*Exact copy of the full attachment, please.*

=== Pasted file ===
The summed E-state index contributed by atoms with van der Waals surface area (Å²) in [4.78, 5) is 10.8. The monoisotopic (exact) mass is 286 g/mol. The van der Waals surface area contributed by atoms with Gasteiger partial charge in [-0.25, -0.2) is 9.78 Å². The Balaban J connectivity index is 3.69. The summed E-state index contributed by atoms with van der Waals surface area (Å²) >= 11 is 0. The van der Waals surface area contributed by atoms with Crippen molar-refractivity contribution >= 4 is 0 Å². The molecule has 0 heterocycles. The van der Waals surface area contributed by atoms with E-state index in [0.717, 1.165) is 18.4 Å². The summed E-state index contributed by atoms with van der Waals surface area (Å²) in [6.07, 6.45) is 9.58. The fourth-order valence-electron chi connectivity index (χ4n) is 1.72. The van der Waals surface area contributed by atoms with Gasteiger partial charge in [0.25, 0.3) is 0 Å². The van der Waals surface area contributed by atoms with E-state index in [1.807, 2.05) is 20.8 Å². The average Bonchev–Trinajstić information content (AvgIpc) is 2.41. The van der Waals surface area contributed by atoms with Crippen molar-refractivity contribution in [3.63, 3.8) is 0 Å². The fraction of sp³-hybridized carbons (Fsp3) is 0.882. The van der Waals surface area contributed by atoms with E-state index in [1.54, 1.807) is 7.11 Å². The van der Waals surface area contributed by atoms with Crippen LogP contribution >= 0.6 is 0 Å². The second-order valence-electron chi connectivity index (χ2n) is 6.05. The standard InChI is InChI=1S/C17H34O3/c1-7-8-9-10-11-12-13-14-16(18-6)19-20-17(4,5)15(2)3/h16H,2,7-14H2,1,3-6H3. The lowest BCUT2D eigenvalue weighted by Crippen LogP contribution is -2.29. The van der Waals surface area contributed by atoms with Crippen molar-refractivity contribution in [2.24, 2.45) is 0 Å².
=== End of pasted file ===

The summed E-state index contributed by atoms with van der Waals surface area (Å²) in [4.78, 5) is 10.8. The monoisotopic (exact) mass is 286 g/mol. The van der Waals surface area contributed by atoms with Gasteiger partial charge in [-0.25, -0.2) is 9.78 Å². The Balaban J connectivity index is 3.69. The summed E-state index contributed by atoms with van der Waals surface area (Å²) >= 11 is 0. The van der Waals surface area contributed by atoms with Crippen molar-refractivity contribution >= 4 is 0 Å². The molecule has 0 heterocycles. The van der Waals surface area contributed by atoms with E-state index in [0.717, 1.165) is 18.4 Å². The summed E-state index contributed by atoms with van der Waals surface area (Å²) in [6.07, 6.45) is 9.58. The fourth-order valence-electron chi connectivity index (χ4n) is 1.72. The van der Waals surface area contributed by atoms with Gasteiger partial charge in [0.25, 0.3) is 0 Å². The van der Waals surface area contributed by atoms with E-state index in [1.807, 2.05) is 20.8 Å². The average Bonchev–Trinajstić information content (AvgIpc) is 2.41. The van der Waals surface area contributed by atoms with Crippen molar-refractivity contribution in [3.63, 3.8) is 0 Å². The fraction of sp³-hybridized carbons (Fsp3) is 0.882. The van der Waals surface area contributed by atoms with E-state index in [1.54, 1.807) is 7.11 Å². The van der Waals surface area contributed by atoms with Crippen LogP contribution >= 0.6 is 0 Å². The second-order valence-electron chi connectivity index (χ2n) is 6.05. The standard InChI is InChI=1S/C17H34O3/c1-7-8-9-10-11-12-13-14-16(18-6)19-20-17(4,5)15(2)3/h16H,2,7-14H2,1,3-6H3. The lowest BCUT2D eigenvalue weighted by Crippen LogP contribution is -2.29. The van der Waals surface area contributed by atoms with Crippen molar-refractivity contribution in [2.24, 2.45) is 0 Å².